This month, we are featuring four non-English, movies/videos in response to our growing readership whose first language is other than English. This month's selections are on the fun side with reincarnational themes. As always, a reminder to all readers to inform us of movies or videos that you really like and think would uplift, inform, educate, entertain or inspire other readers.
Reviews by Vidya Chandrasekhar (VC)
Purandharadasa (1982) Produced by Gnanananda Seva Samajam Bala Mandali under the auspices of H. H. Sadguru Haridasgiri (Guruji). Stars kids of the GSS Bala Mandali. K. Kalpa plays Purandharadasa. Hindi. Approx. 2 hrs. Video available through GSS. For now, order by calling 011-91-44-827-9889 (Madras, India).
Vishnu's nephew, the sage Narada, promises that if he were on earth, he would never forget his Lord. So he is sent there as a test, taking birth as 16th-century Carnatic singer/saint Purandharadasa. He starts out in life as a stingy money-lender but changes into a great bhakta after miraculous events occur. The boy Purandharadasa's devotion is so emotionally charged, it was getting even the "cool" guys I know teary-eyed watching it.
Beautifully shown is how Purandharadasa's spiritual breakthrough comes from the grace of Ganesha who appears to him in a dream and teaches him the musical scale Sa Ri Ga Ma Pa Dha Ni which he thereafter uses to write songs in praise of God and introduces the Carnatic music format to the world. But when his fame rises and his ego swells, Goddess Saraswati comes to rekindle his devotion with a test. Dasa's soulful song to Saraswati, begging forgiveness (shot inside a temple) gives one goosebumps. Complete with dancing-through-the-clouds scenes and other Indian-movies-only cinematographic musts. The entire cast is under 14-so pure, animated and professional. I loved it. So uplifting. My family could watch it dozens of times. -VC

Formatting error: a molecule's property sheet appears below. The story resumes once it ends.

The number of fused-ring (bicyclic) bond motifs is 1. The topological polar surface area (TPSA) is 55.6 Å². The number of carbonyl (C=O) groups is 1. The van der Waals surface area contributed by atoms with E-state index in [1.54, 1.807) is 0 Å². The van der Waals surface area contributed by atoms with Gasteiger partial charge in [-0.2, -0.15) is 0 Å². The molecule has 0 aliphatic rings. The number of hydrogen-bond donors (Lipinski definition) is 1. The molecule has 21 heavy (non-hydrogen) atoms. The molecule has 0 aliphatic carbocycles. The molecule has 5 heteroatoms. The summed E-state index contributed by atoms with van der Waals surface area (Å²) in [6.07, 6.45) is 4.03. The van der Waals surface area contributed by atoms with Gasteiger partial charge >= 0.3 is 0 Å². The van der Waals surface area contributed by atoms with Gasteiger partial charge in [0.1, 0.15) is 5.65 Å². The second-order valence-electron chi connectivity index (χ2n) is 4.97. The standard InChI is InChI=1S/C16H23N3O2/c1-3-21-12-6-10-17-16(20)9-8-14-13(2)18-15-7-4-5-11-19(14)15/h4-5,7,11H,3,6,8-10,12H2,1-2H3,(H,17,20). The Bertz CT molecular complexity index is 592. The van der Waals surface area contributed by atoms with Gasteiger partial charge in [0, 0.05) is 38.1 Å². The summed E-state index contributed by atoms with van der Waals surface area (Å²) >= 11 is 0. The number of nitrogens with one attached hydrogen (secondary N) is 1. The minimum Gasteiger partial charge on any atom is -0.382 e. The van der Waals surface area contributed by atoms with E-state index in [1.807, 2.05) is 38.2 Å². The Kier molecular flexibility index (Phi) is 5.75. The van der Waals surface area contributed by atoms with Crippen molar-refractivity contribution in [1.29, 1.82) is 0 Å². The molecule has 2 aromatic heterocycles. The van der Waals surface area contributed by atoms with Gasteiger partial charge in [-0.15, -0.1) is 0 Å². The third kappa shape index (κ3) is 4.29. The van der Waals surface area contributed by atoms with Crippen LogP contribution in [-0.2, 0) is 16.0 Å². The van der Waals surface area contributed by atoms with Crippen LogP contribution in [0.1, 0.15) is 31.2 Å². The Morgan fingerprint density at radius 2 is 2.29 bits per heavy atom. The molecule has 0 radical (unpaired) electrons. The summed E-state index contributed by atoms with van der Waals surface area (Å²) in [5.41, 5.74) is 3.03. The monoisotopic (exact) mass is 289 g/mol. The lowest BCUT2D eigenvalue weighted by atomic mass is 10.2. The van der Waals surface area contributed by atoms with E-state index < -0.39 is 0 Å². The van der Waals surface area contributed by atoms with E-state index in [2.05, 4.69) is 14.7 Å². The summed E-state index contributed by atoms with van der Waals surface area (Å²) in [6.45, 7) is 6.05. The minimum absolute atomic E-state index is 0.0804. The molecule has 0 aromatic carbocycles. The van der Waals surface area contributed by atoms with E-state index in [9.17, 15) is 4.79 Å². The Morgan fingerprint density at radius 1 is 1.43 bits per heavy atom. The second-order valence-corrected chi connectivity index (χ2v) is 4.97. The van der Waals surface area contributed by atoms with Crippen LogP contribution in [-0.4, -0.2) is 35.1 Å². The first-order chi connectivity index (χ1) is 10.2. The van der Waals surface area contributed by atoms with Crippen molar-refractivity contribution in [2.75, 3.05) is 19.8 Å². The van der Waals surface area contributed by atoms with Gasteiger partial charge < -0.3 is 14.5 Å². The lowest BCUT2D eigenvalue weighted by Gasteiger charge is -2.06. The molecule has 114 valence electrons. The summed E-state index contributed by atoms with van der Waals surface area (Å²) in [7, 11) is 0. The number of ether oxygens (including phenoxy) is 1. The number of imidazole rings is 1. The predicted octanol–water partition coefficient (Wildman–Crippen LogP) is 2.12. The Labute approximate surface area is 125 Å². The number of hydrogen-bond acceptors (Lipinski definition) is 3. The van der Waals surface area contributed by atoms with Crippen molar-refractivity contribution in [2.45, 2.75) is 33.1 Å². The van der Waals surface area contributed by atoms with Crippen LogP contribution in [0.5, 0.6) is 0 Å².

Lok Parlok (1979) Stars Jeetendra and Jaya Prada. Hindi. Approx. 3 hours. Available at Indian stores.
So you die and go to the Devaloka. Divine beings determine it's not karmically the right time and send you back. Right? Well that's just what happened to a surprised Jeetendra in this hilarious, heavenly comedy that will foil even the best of plot-hackers. Jeetendra's counterpart, a lovely apsara, is played by Jaya Prada, who gets caught in a total life/death quandary of who's-alive, who's-supposed-to-be, who's-dead-but-really isn't and could-never-be. Complete with devas who come to earth, India, and get mistaken for Hindi actors tussle with huge gold maces and chase scenes with gandharvas in silk dhotis and gold crowns. One note: this is Bollywood and their scriptwriters are no theologians, so ingest the philosophy with a grain of salt. -VC
Chandramukhi (1993) Produced by Sawan Kumar. Hindi. Stars Sreedevi and Salman Khan. Approx. 3 hours. Available at local Indian shops.
Written by top actor Salman Khan, this is a funny imitation/combination of Big, Superwoman and The Little Mermaid. Sreedevi plays the nameless daughter of an Amazonian planet Queen leader. Sree daydreams of visiting Earth, and finally is forced to travel there in search of a stolen magic feather that could cause the destruction of her planet. She meets up with a little boy who is battling with an abusive uncle trying to take his fortune. Sree grants the boy's wish of being big so he can defend himself. Predictably, Sri then falls in love with her new hero/creation.